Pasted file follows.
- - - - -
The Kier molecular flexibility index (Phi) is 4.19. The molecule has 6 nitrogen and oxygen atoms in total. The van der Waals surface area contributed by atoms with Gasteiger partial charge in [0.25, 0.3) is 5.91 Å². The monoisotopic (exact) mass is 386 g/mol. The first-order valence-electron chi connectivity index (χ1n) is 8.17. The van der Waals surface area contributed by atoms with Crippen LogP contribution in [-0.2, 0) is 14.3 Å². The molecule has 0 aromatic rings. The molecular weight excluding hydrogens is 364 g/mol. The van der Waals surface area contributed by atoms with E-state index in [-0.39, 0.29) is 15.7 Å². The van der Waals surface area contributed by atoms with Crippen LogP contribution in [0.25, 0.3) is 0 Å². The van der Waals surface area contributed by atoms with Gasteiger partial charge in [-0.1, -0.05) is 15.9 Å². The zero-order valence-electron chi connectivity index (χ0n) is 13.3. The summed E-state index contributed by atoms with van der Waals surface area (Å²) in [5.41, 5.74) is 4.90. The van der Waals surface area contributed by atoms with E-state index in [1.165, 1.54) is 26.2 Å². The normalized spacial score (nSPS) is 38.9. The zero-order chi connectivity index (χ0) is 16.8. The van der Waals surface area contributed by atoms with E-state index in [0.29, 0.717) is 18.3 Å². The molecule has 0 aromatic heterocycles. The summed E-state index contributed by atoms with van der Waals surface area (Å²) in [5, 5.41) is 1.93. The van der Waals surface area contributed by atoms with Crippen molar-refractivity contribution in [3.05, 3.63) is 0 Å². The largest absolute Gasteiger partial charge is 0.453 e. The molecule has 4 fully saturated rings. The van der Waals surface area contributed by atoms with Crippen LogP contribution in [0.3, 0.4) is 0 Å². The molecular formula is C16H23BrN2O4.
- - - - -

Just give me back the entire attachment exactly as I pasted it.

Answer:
The Kier molecular flexibility index (Phi) is 4.19. The molecule has 6 nitrogen and oxygen atoms in total. The van der Waals surface area contributed by atoms with Gasteiger partial charge in [0.25, 0.3) is 5.91 Å². The monoisotopic (exact) mass is 386 g/mol. The first-order valence-electron chi connectivity index (χ1n) is 8.17. The van der Waals surface area contributed by atoms with Crippen LogP contribution in [-0.2, 0) is 14.3 Å². The molecule has 0 aromatic rings. The molecular weight excluding hydrogens is 364 g/mol. The van der Waals surface area contributed by atoms with E-state index in [-0.39, 0.29) is 15.7 Å². The van der Waals surface area contributed by atoms with Crippen LogP contribution in [0.25, 0.3) is 0 Å². The van der Waals surface area contributed by atoms with Gasteiger partial charge in [-0.1, -0.05) is 15.9 Å². The zero-order valence-electron chi connectivity index (χ0n) is 13.3. The summed E-state index contributed by atoms with van der Waals surface area (Å²) in [5.41, 5.74) is 4.90. The van der Waals surface area contributed by atoms with E-state index in [1.165, 1.54) is 26.2 Å². The normalized spacial score (nSPS) is 38.9. The zero-order chi connectivity index (χ0) is 16.8. The van der Waals surface area contributed by atoms with E-state index in [0.29, 0.717) is 18.3 Å². The molecule has 0 aromatic heterocycles. The summed E-state index contributed by atoms with van der Waals surface area (Å²) in [5, 5.41) is 1.93. The van der Waals surface area contributed by atoms with Crippen molar-refractivity contribution in [3.05, 3.63) is 0 Å². The largest absolute Gasteiger partial charge is 0.453 e. The molecule has 4 fully saturated rings. The van der Waals surface area contributed by atoms with Crippen LogP contribution in [0.3, 0.4) is 0 Å². The molecular formula is C16H23BrN2O4.